Q: How can I share Buddhism naturally and confidently?
In The New Human Revolution, vol. 6, Ikeda Sensei recounts his trip to Egypt in 1962. While at a museum, he strikes up a conversation on Buddhism with a stranger (through the assistance of an interpreter). A Soka Gakkai youth leader, who had accompanied Sensei and witnessed the interaction, was inspired by his ability to talk about Buddhism so naturally. He asked Sensei how he could overcome his own tendency to get defensive and sound forced, unnatural, whenever he brought up his faith and the Soka Gakkai with others.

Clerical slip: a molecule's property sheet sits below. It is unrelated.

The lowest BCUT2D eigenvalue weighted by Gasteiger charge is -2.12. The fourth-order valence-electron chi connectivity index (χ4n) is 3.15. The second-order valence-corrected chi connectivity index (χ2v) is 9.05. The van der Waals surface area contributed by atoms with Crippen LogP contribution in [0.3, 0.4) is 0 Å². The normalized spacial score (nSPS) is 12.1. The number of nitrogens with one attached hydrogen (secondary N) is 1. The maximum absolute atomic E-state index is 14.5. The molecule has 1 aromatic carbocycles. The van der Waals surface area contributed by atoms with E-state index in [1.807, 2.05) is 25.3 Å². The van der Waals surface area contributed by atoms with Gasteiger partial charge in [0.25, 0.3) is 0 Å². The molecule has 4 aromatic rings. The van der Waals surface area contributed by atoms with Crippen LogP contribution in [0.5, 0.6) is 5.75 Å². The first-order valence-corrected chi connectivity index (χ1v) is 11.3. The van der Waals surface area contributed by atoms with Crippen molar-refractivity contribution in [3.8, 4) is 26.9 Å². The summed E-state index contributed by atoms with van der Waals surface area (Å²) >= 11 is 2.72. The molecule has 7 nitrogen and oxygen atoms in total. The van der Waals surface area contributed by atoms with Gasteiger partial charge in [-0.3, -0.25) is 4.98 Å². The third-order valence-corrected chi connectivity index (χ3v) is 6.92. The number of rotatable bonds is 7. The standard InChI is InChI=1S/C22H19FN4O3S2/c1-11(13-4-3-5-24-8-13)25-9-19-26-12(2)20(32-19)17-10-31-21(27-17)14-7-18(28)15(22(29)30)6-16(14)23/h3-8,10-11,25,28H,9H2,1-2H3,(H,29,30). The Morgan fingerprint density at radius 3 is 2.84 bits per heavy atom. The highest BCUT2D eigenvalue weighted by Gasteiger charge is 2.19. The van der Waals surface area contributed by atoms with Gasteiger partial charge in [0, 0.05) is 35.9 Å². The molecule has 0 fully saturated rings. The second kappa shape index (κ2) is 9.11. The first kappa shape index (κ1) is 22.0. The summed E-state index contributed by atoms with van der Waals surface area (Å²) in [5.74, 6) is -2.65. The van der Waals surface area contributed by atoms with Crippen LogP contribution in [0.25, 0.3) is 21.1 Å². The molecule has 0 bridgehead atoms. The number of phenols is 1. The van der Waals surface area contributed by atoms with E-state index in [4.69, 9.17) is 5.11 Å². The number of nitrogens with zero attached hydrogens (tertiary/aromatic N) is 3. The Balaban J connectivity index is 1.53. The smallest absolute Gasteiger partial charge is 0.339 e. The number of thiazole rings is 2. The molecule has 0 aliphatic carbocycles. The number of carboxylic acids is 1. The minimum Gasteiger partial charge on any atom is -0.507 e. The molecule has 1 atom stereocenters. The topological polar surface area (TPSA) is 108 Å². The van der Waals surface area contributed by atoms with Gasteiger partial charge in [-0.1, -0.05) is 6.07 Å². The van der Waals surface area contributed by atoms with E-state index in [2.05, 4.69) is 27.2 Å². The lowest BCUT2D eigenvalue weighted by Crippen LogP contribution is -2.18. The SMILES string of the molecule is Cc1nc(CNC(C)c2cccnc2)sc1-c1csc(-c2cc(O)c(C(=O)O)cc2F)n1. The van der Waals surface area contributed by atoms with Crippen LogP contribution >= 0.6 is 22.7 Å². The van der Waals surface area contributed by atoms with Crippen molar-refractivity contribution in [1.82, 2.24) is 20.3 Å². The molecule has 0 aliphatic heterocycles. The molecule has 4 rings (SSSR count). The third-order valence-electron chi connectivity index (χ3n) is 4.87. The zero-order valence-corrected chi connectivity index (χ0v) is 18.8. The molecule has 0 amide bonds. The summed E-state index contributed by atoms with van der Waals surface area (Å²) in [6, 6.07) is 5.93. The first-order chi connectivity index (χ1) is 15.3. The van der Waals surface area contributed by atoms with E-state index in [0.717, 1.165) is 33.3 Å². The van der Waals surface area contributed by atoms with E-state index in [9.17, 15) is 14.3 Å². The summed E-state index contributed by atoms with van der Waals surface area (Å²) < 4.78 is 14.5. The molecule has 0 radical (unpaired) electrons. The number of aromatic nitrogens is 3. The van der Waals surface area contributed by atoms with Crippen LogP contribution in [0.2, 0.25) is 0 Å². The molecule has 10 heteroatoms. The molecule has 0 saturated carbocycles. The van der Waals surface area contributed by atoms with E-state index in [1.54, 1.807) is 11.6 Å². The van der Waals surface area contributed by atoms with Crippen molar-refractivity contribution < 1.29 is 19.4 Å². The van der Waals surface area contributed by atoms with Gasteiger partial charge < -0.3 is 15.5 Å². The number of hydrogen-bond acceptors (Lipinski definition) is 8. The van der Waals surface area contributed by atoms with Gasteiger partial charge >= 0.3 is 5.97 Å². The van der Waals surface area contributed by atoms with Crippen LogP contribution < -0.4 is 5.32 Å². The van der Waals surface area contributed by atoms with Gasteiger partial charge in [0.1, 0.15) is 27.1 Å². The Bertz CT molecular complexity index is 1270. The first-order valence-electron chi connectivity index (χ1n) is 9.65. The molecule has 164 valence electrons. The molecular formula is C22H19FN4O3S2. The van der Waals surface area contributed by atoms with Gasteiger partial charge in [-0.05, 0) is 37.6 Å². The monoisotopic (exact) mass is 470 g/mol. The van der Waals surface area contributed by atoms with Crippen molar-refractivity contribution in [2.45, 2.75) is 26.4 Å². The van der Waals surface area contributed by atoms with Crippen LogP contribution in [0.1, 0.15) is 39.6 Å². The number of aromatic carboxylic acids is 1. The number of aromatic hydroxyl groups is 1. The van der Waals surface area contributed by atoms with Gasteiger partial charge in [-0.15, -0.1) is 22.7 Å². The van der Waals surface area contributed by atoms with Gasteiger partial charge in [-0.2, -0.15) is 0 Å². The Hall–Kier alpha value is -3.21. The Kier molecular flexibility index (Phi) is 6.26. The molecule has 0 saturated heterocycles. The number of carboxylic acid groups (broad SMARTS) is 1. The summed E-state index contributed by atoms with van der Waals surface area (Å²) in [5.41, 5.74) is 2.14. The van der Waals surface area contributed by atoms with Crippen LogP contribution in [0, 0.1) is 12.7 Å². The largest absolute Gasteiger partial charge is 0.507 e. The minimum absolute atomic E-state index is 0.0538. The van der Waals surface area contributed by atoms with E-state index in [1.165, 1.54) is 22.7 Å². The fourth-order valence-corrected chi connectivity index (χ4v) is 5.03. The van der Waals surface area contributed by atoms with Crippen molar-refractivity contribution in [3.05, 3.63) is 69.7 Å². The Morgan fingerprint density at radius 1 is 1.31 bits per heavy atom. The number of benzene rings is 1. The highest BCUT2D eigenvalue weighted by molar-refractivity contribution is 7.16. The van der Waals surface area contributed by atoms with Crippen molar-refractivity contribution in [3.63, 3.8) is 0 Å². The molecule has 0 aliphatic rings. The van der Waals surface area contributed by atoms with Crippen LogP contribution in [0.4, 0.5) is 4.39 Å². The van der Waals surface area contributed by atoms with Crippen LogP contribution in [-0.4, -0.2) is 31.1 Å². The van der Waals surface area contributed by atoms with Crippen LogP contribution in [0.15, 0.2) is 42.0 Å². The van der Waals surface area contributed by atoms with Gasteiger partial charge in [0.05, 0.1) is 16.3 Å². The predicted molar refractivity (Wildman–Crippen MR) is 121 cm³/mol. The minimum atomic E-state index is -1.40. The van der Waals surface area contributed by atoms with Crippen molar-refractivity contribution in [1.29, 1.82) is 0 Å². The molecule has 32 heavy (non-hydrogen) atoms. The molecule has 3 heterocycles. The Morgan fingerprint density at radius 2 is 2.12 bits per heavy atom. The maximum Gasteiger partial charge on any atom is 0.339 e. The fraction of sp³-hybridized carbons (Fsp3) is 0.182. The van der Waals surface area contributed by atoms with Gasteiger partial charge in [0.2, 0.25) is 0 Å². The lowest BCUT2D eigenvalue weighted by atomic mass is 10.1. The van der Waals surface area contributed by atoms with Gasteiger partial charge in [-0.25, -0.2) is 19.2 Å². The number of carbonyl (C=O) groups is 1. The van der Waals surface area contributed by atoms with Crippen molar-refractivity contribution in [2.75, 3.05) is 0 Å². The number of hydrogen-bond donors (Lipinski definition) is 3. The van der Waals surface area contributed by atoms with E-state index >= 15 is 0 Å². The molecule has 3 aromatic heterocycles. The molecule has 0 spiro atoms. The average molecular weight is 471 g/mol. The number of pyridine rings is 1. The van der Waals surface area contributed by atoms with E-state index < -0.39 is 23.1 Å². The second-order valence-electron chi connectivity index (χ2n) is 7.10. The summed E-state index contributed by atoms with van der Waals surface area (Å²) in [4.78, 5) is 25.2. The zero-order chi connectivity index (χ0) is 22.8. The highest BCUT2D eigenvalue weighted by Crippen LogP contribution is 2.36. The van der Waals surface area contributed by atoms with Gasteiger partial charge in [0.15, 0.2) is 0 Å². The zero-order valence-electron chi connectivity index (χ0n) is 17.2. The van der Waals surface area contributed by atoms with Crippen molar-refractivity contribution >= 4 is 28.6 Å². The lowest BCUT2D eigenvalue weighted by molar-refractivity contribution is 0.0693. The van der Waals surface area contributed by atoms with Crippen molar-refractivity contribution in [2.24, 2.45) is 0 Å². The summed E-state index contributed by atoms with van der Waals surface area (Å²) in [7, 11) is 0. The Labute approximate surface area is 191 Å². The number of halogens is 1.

Sensei replied: “All of society, all phenomena and events are Buddhism, so that whether discussing history, politics or life in general, I can’t help expressing the Buddhist point of view.
“If we make Buddhism and faith the bases of our lives and have pride and confidence in that, our discussions will just naturally become dialogues on Buddhism. If we find ourselves unable to do so, it is because we have somehow built a fence around Buddhism in our minds. It hasn’t permeated every aspect of our lives and thought.
“If every time you talk about Buddhism you become defensive, tense up and look severe, people won’t be receptive to what you say. For us, Buddhist dialogue is the most natural, effortless expression of our humanity.” (The New Human Revolution, vol. 6, revised edition, pp. 98–99)